Voting is a cost-benefit decision. Individuals are more likely to vote if the benefits of doing so outweigh the disadvantages. With early voting laws eased due to the COVID-19 pandemic, the 2020 election demonstrated that turnout increases when elected officials reduce voting costs. Despite all the benefits of early voting, there is no constitutional right, and it remains a privilege that state legislatures can revoke at will.
Since the 2020 election, state legislatures have proposed—and enacted—hundreds of bills to change voting rules. But with the intense partisan disagreement over voting, coupled with political polarization reaching an apex, these acts restricting early voting not only impact turnout, in general, but also have a more profound effect among women and people of color. While other scholarship has examined the effects of early voting regulations and called for laws to protect early voting, this Article contends that the right to vote should include a constitutional right to early voting—especially as more citizens are casting ballots before the prescribed day.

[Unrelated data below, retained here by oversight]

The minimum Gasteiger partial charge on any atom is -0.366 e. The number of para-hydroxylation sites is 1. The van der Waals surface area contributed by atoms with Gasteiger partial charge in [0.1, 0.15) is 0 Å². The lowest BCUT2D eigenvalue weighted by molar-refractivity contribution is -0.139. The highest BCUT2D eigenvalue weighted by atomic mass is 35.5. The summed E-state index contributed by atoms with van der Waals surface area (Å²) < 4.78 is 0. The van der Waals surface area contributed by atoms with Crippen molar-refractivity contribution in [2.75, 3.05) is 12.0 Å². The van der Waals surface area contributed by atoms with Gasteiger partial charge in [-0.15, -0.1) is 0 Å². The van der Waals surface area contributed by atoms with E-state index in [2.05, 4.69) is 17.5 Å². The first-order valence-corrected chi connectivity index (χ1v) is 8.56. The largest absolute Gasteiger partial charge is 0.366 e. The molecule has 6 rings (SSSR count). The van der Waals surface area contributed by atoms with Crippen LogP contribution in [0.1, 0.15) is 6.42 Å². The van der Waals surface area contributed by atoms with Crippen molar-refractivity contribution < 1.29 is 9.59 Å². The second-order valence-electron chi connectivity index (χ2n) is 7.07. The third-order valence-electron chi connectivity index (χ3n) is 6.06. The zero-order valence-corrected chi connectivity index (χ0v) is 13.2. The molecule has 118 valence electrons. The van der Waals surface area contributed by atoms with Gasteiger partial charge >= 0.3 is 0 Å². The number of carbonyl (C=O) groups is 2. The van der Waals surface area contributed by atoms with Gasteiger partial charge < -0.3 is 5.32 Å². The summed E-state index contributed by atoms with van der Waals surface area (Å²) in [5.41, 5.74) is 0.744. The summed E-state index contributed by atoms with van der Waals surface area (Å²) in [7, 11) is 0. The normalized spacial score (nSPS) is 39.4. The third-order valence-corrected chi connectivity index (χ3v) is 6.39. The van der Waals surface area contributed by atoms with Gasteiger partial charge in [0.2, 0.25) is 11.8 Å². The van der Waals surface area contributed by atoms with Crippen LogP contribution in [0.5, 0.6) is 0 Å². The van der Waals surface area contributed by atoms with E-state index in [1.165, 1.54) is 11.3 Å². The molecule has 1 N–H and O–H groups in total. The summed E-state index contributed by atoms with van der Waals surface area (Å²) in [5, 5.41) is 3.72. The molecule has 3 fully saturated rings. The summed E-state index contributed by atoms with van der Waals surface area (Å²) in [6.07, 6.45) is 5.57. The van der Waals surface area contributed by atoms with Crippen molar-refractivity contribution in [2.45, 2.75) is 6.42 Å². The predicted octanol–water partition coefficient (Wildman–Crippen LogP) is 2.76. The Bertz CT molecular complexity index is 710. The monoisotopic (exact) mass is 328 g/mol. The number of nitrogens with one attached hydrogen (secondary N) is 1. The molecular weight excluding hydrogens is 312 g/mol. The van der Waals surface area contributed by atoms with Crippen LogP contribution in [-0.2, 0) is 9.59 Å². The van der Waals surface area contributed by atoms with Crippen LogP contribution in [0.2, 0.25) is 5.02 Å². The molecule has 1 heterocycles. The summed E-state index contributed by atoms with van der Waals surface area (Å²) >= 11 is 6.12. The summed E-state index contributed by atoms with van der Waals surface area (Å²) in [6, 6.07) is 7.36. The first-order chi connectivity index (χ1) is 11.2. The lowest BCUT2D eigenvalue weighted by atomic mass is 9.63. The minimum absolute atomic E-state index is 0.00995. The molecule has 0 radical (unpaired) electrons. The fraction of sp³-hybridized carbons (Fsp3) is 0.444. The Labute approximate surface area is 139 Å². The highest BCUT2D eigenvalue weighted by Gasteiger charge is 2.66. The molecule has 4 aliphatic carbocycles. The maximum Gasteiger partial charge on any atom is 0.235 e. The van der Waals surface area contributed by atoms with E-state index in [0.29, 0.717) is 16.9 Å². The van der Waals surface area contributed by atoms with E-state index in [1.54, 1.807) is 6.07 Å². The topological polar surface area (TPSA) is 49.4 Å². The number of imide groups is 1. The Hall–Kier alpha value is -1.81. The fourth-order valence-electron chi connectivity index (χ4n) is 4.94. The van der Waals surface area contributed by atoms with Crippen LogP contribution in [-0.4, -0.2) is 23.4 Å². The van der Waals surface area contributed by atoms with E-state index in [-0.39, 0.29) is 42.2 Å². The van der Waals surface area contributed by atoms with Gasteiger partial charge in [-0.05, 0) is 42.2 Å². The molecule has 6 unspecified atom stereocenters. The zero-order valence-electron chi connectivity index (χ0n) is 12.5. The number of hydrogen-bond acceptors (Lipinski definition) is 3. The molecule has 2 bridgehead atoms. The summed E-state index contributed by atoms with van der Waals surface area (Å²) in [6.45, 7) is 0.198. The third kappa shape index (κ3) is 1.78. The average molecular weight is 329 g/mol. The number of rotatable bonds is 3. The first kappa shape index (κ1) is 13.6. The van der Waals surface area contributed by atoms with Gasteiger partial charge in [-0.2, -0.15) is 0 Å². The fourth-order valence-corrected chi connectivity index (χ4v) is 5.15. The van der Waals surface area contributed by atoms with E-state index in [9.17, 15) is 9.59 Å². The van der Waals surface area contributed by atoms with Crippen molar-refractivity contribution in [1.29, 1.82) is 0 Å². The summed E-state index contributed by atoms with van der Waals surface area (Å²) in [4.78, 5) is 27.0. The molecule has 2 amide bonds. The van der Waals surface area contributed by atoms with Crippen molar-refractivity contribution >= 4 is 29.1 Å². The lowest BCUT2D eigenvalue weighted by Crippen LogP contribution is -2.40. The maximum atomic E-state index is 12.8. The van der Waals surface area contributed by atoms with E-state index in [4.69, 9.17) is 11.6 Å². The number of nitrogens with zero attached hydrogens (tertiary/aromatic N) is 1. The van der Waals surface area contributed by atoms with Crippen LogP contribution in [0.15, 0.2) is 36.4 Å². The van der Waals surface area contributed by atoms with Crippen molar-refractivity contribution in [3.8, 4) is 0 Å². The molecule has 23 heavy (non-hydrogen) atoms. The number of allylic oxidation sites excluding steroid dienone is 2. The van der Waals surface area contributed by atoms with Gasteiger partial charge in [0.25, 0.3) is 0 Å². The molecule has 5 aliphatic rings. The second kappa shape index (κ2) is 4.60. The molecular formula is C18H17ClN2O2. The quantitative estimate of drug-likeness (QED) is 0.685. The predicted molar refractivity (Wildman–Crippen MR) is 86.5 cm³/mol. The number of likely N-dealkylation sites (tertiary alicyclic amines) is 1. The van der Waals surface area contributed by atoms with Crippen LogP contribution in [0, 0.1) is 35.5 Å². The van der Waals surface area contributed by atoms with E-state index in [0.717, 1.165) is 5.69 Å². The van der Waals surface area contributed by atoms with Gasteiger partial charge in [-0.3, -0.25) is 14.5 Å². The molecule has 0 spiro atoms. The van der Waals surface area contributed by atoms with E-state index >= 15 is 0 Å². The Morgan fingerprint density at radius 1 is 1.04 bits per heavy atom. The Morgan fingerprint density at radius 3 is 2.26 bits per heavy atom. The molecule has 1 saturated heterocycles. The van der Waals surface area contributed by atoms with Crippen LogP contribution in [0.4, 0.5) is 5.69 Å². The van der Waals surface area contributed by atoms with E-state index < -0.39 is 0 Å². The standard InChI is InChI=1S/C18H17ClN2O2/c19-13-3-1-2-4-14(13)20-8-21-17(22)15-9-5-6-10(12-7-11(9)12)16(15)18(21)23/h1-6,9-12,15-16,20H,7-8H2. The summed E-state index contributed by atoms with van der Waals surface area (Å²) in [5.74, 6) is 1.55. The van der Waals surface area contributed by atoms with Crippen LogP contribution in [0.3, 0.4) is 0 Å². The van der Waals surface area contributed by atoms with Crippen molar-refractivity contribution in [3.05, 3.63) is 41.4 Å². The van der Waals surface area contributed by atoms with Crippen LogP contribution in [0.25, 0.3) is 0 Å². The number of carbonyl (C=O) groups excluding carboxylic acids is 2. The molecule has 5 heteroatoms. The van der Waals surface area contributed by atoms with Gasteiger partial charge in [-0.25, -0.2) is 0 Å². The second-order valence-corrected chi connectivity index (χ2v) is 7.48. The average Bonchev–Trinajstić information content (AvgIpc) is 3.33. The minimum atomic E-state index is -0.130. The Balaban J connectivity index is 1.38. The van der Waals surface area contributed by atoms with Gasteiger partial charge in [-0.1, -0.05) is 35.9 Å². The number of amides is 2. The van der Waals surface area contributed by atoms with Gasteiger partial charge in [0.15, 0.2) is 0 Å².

A Constitutional Right to Early Voting,
Fordham L. Voting Rts. & Democracy F.
Available at: https://ir.lawnet.fordham.edu/vrdf/vol1/iss2/5